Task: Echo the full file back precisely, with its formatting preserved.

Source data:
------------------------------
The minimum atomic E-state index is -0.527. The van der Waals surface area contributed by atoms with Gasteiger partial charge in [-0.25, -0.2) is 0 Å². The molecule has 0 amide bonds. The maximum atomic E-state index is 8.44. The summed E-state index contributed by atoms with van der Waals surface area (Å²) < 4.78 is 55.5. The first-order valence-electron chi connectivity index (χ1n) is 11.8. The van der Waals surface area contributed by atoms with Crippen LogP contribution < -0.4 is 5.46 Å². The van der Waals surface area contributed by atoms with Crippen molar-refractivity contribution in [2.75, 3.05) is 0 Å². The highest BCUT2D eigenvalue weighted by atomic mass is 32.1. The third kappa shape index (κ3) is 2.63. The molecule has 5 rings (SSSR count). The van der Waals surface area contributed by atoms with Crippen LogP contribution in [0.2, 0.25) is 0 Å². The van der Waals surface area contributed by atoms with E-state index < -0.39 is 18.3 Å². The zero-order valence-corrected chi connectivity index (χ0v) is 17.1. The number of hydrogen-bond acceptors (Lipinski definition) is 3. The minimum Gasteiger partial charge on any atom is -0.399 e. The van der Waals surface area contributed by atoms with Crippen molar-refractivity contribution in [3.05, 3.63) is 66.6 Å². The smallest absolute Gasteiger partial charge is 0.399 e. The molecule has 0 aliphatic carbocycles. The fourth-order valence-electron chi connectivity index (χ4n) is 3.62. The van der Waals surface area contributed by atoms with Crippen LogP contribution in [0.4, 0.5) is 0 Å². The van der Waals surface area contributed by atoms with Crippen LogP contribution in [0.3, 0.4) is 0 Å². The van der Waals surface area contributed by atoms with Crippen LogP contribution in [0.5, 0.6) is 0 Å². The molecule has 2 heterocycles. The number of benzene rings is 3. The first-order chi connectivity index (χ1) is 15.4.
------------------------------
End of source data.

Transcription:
The minimum atomic E-state index is -0.527. The van der Waals surface area contributed by atoms with Gasteiger partial charge in [-0.25, -0.2) is 0 Å². The molecule has 0 amide bonds. The maximum atomic E-state index is 8.44. The summed E-state index contributed by atoms with van der Waals surface area (Å²) < 4.78 is 55.5. The first-order valence-electron chi connectivity index (χ1n) is 11.8. The van der Waals surface area contributed by atoms with Crippen LogP contribution < -0.4 is 5.46 Å². The van der Waals surface area contributed by atoms with Crippen molar-refractivity contribution in [2.75, 3.05) is 0 Å². The highest BCUT2D eigenvalue weighted by atomic mass is 32.1. The third kappa shape index (κ3) is 2.63. The molecule has 5 rings (SSSR count). The van der Waals surface area contributed by atoms with Crippen LogP contribution in [0.2, 0.25) is 0 Å². The van der Waals surface area contributed by atoms with E-state index < -0.39 is 18.3 Å². The zero-order valence-corrected chi connectivity index (χ0v) is 17.1. The number of hydrogen-bond acceptors (Lipinski definition) is 3. The minimum Gasteiger partial charge on any atom is -0.399 e. The van der Waals surface area contributed by atoms with Crippen molar-refractivity contribution in [3.05, 3.63) is 66.6 Å². The smallest absolute Gasteiger partial charge is 0.399 e. The molecule has 0 aliphatic carbocycles. The fourth-order valence-electron chi connectivity index (χ4n) is 3.62. The van der Waals surface area contributed by atoms with Crippen LogP contribution in [0.4, 0.5) is 0 Å². The van der Waals surface area contributed by atoms with Crippen LogP contribution in [0.3, 0.4) is 0 Å². The van der Waals surface area contributed by atoms with Crippen LogP contribution in [0.5, 0.6) is 0 Å². The molecule has 2 heterocycles. The number of benzene rings is 3. The first-order chi connectivity index (χ1) is 15.4.